While the issues involved in modifying spousal maintenance are usually addressed in motion papers alone (such as affidavits and exhibits), some judges will order an evidentiary hearing (trial) to determine whether the request for modification is appropriate.

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Podcast: Spousal Maintenance: Factors Considered By The Court

The Family Law Show returns with an overview of spousal maintenance (alimony) awards under Minnesota law.

Alimony is an emotionally-charged issue, with significant financial implications for both parties. The spouse asked to pay rarely wants to, while the spouse asking for support usually needs it. What is the Court going to do?

Topics discussed in this podcast include the role fault plays in an alimony award, the factors the court will examine in determining how much alimony is appropriate, the factors the court will examine in determining how long alimony should be paid, and the tax implications of spousal maintenance payments.

Run Time: 13:18

Download this episode (right click and save)

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Judge Stephen Halsey’s Minnesota Family Law Blog Highlights Alimony Award In Light Of Non-Marital Pension Benefit

In December of 2009, Minnesota Judge Stephen Halsey (chambered in Wright County) launched his Minnesota Family Law Issues Blog, a terrific resource for both lawyers and litigants. As I understand, Judge Halsey’s blog is the first of it’s kind in Minnesota (from the judiciary). His unique perspective provides an interesting addition to the exchange of family law information online – including podcasts.

Judge Halsey’s post entitled Post-Decree Modification of Maintenance: Pension as Income or Property caught my attention as I was reviewing the posts of others today. Judge Halsey writes:

A recent unpublished Court of Appeals decision, Hemp, 2010 WL 1657024, is worthy of review by family law practitioners and judges as it considers once again which portions of a maintenance obligor’s pension may be considered as income or property when a motion to modify maintenance is brought. The Court discusses Lee, 775 NW2d 631 (Minn.2009), which held “a district court may include in its calculation of an obligor’s ability to pay maintenance the portion of an obligor’s monthly pension payment exceeding the amount the obligor is entitled to receive each month as marital property.”

The Court of Appeals in Hemp approved the district court’s apportionment of the monthly pension benefit between what is marital property and what is not. The district court, however, erred in its interpretation of the valuation method used in the original dissolution decree.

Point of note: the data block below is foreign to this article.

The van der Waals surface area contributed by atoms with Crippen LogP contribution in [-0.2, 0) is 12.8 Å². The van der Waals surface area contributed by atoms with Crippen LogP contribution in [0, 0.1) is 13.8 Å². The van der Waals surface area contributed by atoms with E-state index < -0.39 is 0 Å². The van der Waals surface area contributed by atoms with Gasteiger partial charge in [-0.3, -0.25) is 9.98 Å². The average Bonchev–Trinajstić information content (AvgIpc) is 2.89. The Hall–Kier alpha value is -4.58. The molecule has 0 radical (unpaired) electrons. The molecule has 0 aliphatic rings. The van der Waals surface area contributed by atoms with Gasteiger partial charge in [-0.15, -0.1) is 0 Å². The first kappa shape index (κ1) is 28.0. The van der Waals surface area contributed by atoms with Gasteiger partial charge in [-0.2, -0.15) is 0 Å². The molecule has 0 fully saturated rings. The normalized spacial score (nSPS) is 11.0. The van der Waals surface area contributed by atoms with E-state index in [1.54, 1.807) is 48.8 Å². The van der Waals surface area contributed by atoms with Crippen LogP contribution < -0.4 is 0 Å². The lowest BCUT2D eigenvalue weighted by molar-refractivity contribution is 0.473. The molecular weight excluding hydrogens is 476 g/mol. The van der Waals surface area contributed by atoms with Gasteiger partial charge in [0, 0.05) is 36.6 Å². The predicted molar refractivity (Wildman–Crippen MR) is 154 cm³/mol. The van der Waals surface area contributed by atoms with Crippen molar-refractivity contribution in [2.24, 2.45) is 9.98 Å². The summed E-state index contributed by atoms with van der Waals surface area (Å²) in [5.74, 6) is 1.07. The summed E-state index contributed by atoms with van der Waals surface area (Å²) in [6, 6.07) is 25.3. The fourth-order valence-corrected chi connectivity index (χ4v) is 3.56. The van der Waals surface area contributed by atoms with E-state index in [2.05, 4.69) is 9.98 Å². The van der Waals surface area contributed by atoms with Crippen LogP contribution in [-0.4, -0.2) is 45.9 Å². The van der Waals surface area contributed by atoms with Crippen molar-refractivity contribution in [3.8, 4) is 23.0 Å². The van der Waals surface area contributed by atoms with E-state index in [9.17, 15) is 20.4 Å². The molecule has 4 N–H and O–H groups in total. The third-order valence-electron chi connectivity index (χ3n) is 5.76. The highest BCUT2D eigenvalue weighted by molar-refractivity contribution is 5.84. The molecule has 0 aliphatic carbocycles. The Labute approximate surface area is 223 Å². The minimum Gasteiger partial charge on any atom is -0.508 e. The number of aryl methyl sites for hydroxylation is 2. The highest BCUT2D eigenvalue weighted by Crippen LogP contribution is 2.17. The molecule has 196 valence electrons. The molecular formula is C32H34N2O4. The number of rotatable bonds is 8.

I think one lesson to be learned is that counsel and the court should make detailed findings of fact in the original decree as to the valuation method agreed-upon by the parties or as ordered by the court so that such method is clear to the court hearing post-decree motions on maintenance.

In a good number of the cases we handle, the issue of spousal maintenance is front and center. From my perspective, the most important part in settling a maintenance claim involves agreeing to a specific timetable for payment. A client may pay a bit more than they like, but the fact that there is a cap on their future liability is usually worth it. The benefit to the recipient? These timetables usually accompany a non-modifiable (even if their ex’s income drops significantly) maintenance award.

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“I’ll Quit My Job” Says My Spouse. Can They Get Out Of Paying Child Support Or Alimony To Me?

The court will “impute” income if your spouse is voluntarily underemployed. Rest assured, you have nothing to fear.

Let’s suppose your spouse is trained as a physician and decides, for the time being, to work as a waiter at a local restaurant. The court can take an individual’s education, work history, job opportunities in the local market and earnings associated with those jobs into account in calculating appropriate child or spousal support. Assuming your spouse is reasonably assured of obtaining a position as a doctor with a six-figure salary, a doctor’s salary will be attributed to them.

One of the more common discussions we have with new clients involves a spouse’s claim (with laughter) that they will quit their job and our client will receive nothing. “I’ll quit my job” they say. Wrong strategy. Your spouse is free to work in whatever capacity they wish. At the end of the day, however, the amount of support they pay is based on what they actually earn or have the potential to earn, whichever is greater.